President Obama’s political opponents, and some of his allies, are becoming increasingly vocal about his perceived failings in foreign policy, from Syria to Iraq to Ukraine. The president’s response — that there are limits to American power –has not swayed critics, who see it as a cop-out.
It is easy to see why the president’s critics are upset. Having achieved a number of major foreign policy goals in the last quarter-century — the eastward expansion of NATO, the decapitation of al Qaeda, the elimination of Saddam Hussein and the democratization, however tenuous, of Iraq — we now face difficulties that are less daunting but somehow harder to achieve. Far from representing a failure in diplomacy, however, this is precisely the outcome we should expect.
As a rule, major powers pursue their interests abroad to the extent that they find those interests compelling and to the extent that they are able to promote them. In my book, “The Great Powers and the International System,” I show that major powers continue to do so until their interests and power are roughly counterbalanced by other actors’ interests and power. During the Cold War, this balance took the form of a divided Europe, with communist ideology and Warsaw Pact military power in the East roughly balanced against democratic, capitalist ideology and NATO military power in the West.
Sometimes the main actors agree on fundamental values and policies—as the Great Powers did, for a time, during the Concert of Europe after the Napoleonic Wars. More often, though, no foreign policy is completely successful. What that means is that, while everyone ends up at least a little bit frustrated, no one is so dissatisfied with the status quo that they are willing to exert the effort that would be needed to change it.
That is the situation in which we find ourselves today. Complete successes in foreign policy seem harder and harder to come by. At the same time, American citizens will not send their sons and daughters to die in an attempt to reclaim the Crimea or to defend the eastern half of Ukraine from annexation or coerced secession. Having worked to destroy Syria’s chemical weapons capabilities, we have insufficient interest in the outcome of its civil war — or, sadly, the fate of its civilians — to intervene further. Only an unexpected threat like the Islamic State, with an abhorrent ideology and a series of swift victories on the battlefield, could have drawn us back into engagement in the Middle East. Simply put, the challenges that remain are not sufficiently compelling to prompt us to attempt them in the face of determined opposition.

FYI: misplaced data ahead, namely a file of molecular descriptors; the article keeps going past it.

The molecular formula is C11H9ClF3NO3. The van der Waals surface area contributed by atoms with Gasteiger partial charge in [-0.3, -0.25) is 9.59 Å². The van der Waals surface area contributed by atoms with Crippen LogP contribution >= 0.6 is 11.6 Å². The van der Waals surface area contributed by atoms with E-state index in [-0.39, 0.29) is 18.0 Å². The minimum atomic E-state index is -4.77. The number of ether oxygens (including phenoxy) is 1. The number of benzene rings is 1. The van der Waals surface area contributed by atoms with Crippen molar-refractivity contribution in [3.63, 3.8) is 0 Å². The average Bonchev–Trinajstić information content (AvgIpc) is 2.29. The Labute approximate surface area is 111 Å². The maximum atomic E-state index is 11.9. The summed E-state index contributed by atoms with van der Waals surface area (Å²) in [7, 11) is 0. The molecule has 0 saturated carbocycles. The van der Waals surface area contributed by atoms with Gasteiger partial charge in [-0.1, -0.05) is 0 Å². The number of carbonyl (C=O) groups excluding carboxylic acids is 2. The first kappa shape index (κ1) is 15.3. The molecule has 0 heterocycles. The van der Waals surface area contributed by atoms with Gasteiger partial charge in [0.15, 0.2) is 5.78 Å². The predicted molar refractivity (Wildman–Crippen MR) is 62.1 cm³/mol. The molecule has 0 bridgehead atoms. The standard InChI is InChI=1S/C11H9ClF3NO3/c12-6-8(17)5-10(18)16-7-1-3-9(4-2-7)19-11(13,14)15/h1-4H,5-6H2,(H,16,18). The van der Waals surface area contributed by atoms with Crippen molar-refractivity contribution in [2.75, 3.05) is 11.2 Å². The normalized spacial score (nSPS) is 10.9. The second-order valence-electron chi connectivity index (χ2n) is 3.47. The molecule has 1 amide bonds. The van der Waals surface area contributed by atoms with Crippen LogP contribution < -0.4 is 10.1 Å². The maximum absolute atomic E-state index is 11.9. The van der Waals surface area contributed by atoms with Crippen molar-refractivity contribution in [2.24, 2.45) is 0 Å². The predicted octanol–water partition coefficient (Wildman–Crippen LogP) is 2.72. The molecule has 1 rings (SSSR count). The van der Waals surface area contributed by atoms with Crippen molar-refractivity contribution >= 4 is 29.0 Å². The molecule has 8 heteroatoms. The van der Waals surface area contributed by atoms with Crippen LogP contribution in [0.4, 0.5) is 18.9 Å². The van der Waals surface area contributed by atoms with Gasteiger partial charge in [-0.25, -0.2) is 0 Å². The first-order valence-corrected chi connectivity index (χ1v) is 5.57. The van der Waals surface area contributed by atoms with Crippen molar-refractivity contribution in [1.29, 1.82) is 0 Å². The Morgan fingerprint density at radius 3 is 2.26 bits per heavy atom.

To be clear, recognizing the interests and motivation of other actors is not the same thing as endorsing them. The United States should not affirm Vladimir Putin’s claim to exclusive influence throughout “Novorossiya,” a territory that includes not just Crimea but much of southeastern Ukraine. We should, however, recognize the existence of this claim and the fact that Putin’s Russia is more willing to fight for it than we are.
Moreover, such pragmatism is not the same thing as passivity. No less a statesman than Otto von Bismark, engineer of the unification of Germany, reportedly called politics “the art of the possible, the attainable — the art of the next best.” Effective diplomats, like Bismarck, realize that a clear-eyed understanding of the limits of diplomacy is essential to achieving the best possible outcome within those limits.
Realistically, it makes little sense to hope that sanctions will free Crimea from Russia’s grip. As scholars like Daniel Drezner have pointed out, sanctions are often ineffective because the target has already anticipated them. From this perspective, Putin’s decision to annex Crimea reflects his determination, not the failure of American policy. Instead, we should recognize that, unless Ukraine is able to reassert control over its own territory, Putin’s determined opposition to the expansion of Western influence will leave Ukraine with two likely futures — division between east and west, or territorial integrity and a degree of neutrality.
Similarly, while military might was essential in the elimination of the overwhelming majority of al Qaeda’s leaders, containing the remnants of the group and preventing al Qaeda-inspired attacks may not be feasible. We don’t lack the firepower to do so, but we simply don’t want to lose as many soldiers, and kill as many civilians, as that mission would require. Worse, the effort might well produce more radical opposition. Our next-best weapons against terrorism, limiting the threat of foreign fighters and using development aid and education to undermine extremism, are less immediately gratifying but may well be our most effective options against the threat that remains.
The paradox of living in a world in which we have achieved most of our big foreign policy goals is that the lesser ones that remain seem more difficult to obtain. But that is exactly what we should expect, preciselybecause these are lesser goals — and because we have reached the point at which frustrating them matters more to someone else than achieving them means to us.
Bear F. Braumoeller is an associate professor in the Department of Political Science at the Ohio State University.